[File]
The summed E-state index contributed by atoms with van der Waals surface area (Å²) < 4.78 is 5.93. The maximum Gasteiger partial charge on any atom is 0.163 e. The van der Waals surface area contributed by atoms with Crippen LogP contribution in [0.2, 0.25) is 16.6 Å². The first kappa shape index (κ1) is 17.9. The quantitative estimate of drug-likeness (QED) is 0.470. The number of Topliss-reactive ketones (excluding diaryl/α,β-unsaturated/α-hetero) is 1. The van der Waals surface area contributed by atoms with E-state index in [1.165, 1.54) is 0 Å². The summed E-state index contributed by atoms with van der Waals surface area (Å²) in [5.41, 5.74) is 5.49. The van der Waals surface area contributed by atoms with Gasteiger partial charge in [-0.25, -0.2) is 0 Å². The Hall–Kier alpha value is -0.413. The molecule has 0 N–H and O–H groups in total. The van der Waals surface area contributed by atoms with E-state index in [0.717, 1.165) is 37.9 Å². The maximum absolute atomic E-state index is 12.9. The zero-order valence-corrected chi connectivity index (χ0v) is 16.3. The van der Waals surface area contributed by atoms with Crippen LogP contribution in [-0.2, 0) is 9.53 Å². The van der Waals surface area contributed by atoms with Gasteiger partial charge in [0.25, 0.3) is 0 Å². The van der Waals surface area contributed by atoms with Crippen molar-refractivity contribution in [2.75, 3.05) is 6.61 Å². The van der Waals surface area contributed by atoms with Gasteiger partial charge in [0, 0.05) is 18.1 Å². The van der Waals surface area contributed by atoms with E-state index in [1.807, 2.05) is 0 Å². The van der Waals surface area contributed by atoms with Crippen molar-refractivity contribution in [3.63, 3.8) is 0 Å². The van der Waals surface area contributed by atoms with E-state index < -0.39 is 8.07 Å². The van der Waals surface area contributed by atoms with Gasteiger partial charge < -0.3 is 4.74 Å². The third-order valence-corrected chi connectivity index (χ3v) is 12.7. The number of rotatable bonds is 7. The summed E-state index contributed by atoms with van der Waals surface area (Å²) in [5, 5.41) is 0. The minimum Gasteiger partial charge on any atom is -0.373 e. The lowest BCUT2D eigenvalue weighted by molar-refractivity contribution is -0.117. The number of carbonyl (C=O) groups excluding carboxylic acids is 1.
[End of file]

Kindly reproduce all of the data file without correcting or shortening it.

The summed E-state index contributed by atoms with van der Waals surface area (Å²) < 4.78 is 5.93. The maximum Gasteiger partial charge on any atom is 0.163 e. The van der Waals surface area contributed by atoms with Crippen LogP contribution in [0.2, 0.25) is 16.6 Å². The first kappa shape index (κ1) is 17.9. The quantitative estimate of drug-likeness (QED) is 0.470. The number of Topliss-reactive ketones (excluding diaryl/α,β-unsaturated/α-hetero) is 1. The van der Waals surface area contributed by atoms with E-state index in [1.165, 1.54) is 0 Å². The summed E-state index contributed by atoms with van der Waals surface area (Å²) in [5.41, 5.74) is 5.49. The van der Waals surface area contributed by atoms with Gasteiger partial charge in [-0.25, -0.2) is 0 Å². The Hall–Kier alpha value is -0.413. The molecule has 0 N–H and O–H groups in total. The van der Waals surface area contributed by atoms with E-state index in [0.717, 1.165) is 37.9 Å². The maximum absolute atomic E-state index is 12.9. The zero-order valence-corrected chi connectivity index (χ0v) is 16.3. The van der Waals surface area contributed by atoms with Crippen LogP contribution in [-0.2, 0) is 9.53 Å². The van der Waals surface area contributed by atoms with Gasteiger partial charge in [0.25, 0.3) is 0 Å². The van der Waals surface area contributed by atoms with Crippen molar-refractivity contribution in [2.75, 3.05) is 6.61 Å². The van der Waals surface area contributed by atoms with Gasteiger partial charge in [0, 0.05) is 18.1 Å². The van der Waals surface area contributed by atoms with E-state index in [1.807, 2.05) is 0 Å². The van der Waals surface area contributed by atoms with Crippen molar-refractivity contribution in [3.63, 3.8) is 0 Å². The van der Waals surface area contributed by atoms with E-state index < -0.39 is 8.07 Å². The van der Waals surface area contributed by atoms with Gasteiger partial charge < -0.3 is 4.74 Å². The third-order valence-corrected chi connectivity index (χ3v) is 12.7. The number of rotatable bonds is 7. The summed E-state index contributed by atoms with van der Waals surface area (Å²) in [5, 5.41) is 0. The minimum Gasteiger partial charge on any atom is -0.373 e. The lowest BCUT2D eigenvalue weighted by molar-refractivity contribution is -0.117. The number of carbonyl (C=O) groups excluding carboxylic acids is 1.